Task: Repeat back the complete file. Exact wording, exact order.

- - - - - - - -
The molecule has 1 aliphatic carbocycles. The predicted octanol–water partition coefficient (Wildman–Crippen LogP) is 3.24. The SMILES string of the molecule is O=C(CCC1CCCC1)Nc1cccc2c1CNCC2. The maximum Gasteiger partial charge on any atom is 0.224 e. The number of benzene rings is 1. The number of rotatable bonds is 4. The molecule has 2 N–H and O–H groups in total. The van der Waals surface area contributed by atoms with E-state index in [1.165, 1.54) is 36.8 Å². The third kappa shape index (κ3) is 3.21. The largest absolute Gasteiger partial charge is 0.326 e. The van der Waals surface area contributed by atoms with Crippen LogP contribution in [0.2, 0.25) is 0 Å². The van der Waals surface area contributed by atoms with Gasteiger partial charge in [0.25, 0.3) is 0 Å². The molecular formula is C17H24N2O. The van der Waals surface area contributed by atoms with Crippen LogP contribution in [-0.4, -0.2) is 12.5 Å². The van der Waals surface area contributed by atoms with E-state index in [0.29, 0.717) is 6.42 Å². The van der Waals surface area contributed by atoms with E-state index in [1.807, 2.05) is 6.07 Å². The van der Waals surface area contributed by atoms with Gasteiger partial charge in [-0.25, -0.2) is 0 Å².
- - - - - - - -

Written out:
The molecule has 1 aliphatic carbocycles. The predicted octanol–water partition coefficient (Wildman–Crippen LogP) is 3.24. The SMILES string of the molecule is O=C(CCC1CCCC1)Nc1cccc2c1CNCC2. The maximum Gasteiger partial charge on any atom is 0.224 e. The number of benzene rings is 1. The number of rotatable bonds is 4. The molecule has 2 N–H and O–H groups in total. The van der Waals surface area contributed by atoms with E-state index in [1.165, 1.54) is 36.8 Å². The third kappa shape index (κ3) is 3.21. The largest absolute Gasteiger partial charge is 0.326 e. The van der Waals surface area contributed by atoms with Crippen LogP contribution in [0.2, 0.25) is 0 Å². The van der Waals surface area contributed by atoms with Gasteiger partial charge in [0.25, 0.3) is 0 Å². The molecular formula is C17H24N2O. The van der Waals surface area contributed by atoms with Crippen LogP contribution in [-0.4, -0.2) is 12.5 Å². The van der Waals surface area contributed by atoms with E-state index in [0.29, 0.717) is 6.42 Å². The van der Waals surface area contributed by atoms with E-state index in [1.807, 2.05) is 6.07 Å². The van der Waals surface area contributed by atoms with Gasteiger partial charge in [-0.25, -0.2) is 0 Å².